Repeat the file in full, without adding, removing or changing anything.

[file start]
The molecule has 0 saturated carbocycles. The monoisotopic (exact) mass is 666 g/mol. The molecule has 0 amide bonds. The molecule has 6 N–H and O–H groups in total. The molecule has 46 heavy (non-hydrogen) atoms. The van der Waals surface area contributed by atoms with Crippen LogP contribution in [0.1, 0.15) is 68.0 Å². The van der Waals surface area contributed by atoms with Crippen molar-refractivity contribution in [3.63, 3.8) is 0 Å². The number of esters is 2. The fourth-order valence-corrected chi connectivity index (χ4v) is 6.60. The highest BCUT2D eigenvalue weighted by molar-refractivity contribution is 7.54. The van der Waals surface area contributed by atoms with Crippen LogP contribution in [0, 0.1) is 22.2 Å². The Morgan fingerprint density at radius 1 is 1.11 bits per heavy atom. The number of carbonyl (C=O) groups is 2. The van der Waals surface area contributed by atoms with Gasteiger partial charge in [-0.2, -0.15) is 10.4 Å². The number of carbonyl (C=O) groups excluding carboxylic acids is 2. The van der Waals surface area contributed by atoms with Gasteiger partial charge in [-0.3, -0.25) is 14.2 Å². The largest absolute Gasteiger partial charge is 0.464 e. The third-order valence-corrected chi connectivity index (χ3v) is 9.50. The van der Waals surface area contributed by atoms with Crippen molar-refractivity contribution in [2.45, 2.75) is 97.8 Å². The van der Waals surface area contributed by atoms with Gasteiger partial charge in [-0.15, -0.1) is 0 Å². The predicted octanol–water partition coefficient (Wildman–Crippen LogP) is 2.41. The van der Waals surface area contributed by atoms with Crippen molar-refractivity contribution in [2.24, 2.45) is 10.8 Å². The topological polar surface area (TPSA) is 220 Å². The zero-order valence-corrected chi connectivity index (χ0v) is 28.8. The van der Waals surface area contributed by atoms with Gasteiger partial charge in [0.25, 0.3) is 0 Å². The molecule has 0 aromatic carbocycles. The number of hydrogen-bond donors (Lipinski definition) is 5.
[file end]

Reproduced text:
The molecule has 0 saturated carbocycles. The monoisotopic (exact) mass is 666 g/mol. The molecule has 0 amide bonds. The molecule has 6 N–H and O–H groups in total. The molecule has 46 heavy (non-hydrogen) atoms. The van der Waals surface area contributed by atoms with Crippen LogP contribution in [0.1, 0.15) is 68.0 Å². The van der Waals surface area contributed by atoms with Crippen molar-refractivity contribution in [3.63, 3.8) is 0 Å². The number of esters is 2. The fourth-order valence-corrected chi connectivity index (χ4v) is 6.60. The highest BCUT2D eigenvalue weighted by molar-refractivity contribution is 7.54. The van der Waals surface area contributed by atoms with Crippen LogP contribution in [0, 0.1) is 22.2 Å². The Morgan fingerprint density at radius 1 is 1.11 bits per heavy atom. The number of carbonyl (C=O) groups is 2. The van der Waals surface area contributed by atoms with Gasteiger partial charge in [-0.2, -0.15) is 10.4 Å². The number of carbonyl (C=O) groups excluding carboxylic acids is 2. The van der Waals surface area contributed by atoms with Gasteiger partial charge in [-0.3, -0.25) is 14.2 Å². The largest absolute Gasteiger partial charge is 0.464 e. The third-order valence-corrected chi connectivity index (χ3v) is 9.50. The van der Waals surface area contributed by atoms with Crippen molar-refractivity contribution in [2.45, 2.75) is 97.8 Å². The van der Waals surface area contributed by atoms with Gasteiger partial charge in [-0.15, -0.1) is 0 Å². The predicted octanol–water partition coefficient (Wildman–Crippen LogP) is 2.41. The van der Waals surface area contributed by atoms with Crippen molar-refractivity contribution in [2.24, 2.45) is 10.8 Å². The topological polar surface area (TPSA) is 220 Å². The zero-order valence-corrected chi connectivity index (χ0v) is 28.8. The van der Waals surface area contributed by atoms with Gasteiger partial charge in [0.25, 0.3) is 0 Å². The molecule has 0 aromatic carbocycles. The number of hydrogen-bond donors (Lipinski definition) is 5.